The Daily Tar Heel

Serving the students and the University community since 1893

Saturday February 4th

Great Escapes - San Francisco, California

The building, designed by Swiss architect Mario Botta, provides a perfect container to the ever-changing collection of 20th century painting and sculpture, a collection that constantly challenges the viewer to see what's really there.

This collection includes a white and gold porcelain sculpture that, on first glance, appears to be a religious icon holding a child.

However, upon closer examination, it is actually revealed to be Michael Jackson with a monkey.

The museum also includes a Lichtenstein print of multicolored polka dots -- close up, they're gibberish, but from a distance, they actually create an image of Rouen Cathedral in France.

Another image by Andy Warhol silk-screens multiple images of Elizabeth Taylor from "National Velvet."

And also, one artist parroted Leonardo di Vinci's "The Last Supper" by recreating it in caramel. Inspired or heretical, it's hard to say.

But perhaps the most surreal piece is called "Things Fall Apart" by Sarah Size, which involves a Jeep Cherokee hacked apart and decorated with pipe cleaners and its own insulation, among other items, to appear as though it's at the bottom of the ocean.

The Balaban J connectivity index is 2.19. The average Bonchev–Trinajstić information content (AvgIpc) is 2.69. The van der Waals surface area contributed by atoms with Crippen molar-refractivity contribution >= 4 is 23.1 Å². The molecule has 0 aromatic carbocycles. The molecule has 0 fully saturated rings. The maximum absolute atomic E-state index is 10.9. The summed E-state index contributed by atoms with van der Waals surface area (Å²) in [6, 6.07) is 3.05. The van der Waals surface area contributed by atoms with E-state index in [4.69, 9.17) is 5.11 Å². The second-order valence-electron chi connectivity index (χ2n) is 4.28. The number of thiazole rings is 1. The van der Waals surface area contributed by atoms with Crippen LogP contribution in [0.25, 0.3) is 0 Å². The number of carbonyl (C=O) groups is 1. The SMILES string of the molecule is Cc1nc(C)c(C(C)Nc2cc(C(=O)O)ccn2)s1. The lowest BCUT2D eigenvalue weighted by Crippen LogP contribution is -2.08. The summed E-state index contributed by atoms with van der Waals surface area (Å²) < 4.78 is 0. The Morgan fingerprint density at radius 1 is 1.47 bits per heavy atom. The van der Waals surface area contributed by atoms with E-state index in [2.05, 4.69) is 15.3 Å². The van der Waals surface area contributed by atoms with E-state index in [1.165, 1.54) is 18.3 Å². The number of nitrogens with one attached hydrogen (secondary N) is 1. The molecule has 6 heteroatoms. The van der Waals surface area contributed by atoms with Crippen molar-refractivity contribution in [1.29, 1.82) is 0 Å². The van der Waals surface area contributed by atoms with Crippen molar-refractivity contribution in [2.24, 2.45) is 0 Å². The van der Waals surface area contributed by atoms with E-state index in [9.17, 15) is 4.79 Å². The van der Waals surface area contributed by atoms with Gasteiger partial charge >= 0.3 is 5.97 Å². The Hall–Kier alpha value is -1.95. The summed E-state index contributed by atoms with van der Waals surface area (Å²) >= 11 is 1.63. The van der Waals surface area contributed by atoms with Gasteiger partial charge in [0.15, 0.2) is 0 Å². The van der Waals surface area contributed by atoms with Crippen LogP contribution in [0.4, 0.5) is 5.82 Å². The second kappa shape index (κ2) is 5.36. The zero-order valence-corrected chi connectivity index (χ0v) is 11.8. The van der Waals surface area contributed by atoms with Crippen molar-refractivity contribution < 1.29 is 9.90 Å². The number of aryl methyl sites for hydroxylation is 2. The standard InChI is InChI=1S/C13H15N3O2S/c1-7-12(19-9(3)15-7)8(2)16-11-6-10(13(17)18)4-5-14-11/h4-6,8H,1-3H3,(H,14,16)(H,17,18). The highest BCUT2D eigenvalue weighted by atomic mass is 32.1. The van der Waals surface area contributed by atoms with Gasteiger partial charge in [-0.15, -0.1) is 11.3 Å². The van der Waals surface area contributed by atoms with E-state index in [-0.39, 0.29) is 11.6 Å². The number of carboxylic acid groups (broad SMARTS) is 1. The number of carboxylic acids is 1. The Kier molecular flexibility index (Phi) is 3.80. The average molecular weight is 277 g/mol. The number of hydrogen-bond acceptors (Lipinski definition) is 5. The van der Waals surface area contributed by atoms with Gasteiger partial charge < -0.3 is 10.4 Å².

What complicates matters is that the various pieces are situated on ascending levels of the main staircase, providing a piece of art that visitors see in stages as they move from one gallery to the next.

Call it postmodern or pop art or whatever, but this is SFMOMA's forte.

Despite that, other traditionally modern artists can be found within the museum's walls. An impressive selection of Matisse is housed in its own wing.

The current photography exhibit showcases Edward Weston, who did a lot of work on the beaches along the Monterey Peninsula but also photographed bell peppers and cabbage in ways that made them unrecognizable.

But perhaps the most striking work of modern art is the museum itself. The five-story rectangular structure has striped granite walls leading up to a central oculus that lets in the San Francisco sunlight.

The top floor includes a metallic bridge through the sunlit turret that offers views to the atrium 75 feet below and to the equally picturesque Yerba Buena Gardens across the street.

The heavy stone walls provide a calm sanctuary from the surrounding bustle and, save for the occasional sounds of nearby construction equipment, provide a serene bubble in the middle of a hectic city.

Much of the art in SFMOMA makes you do a double take, requiring further inspection. There's no better place to find the atmosphere for such heavy contemplation.

The Arts & Entertainment Editor can be reached at

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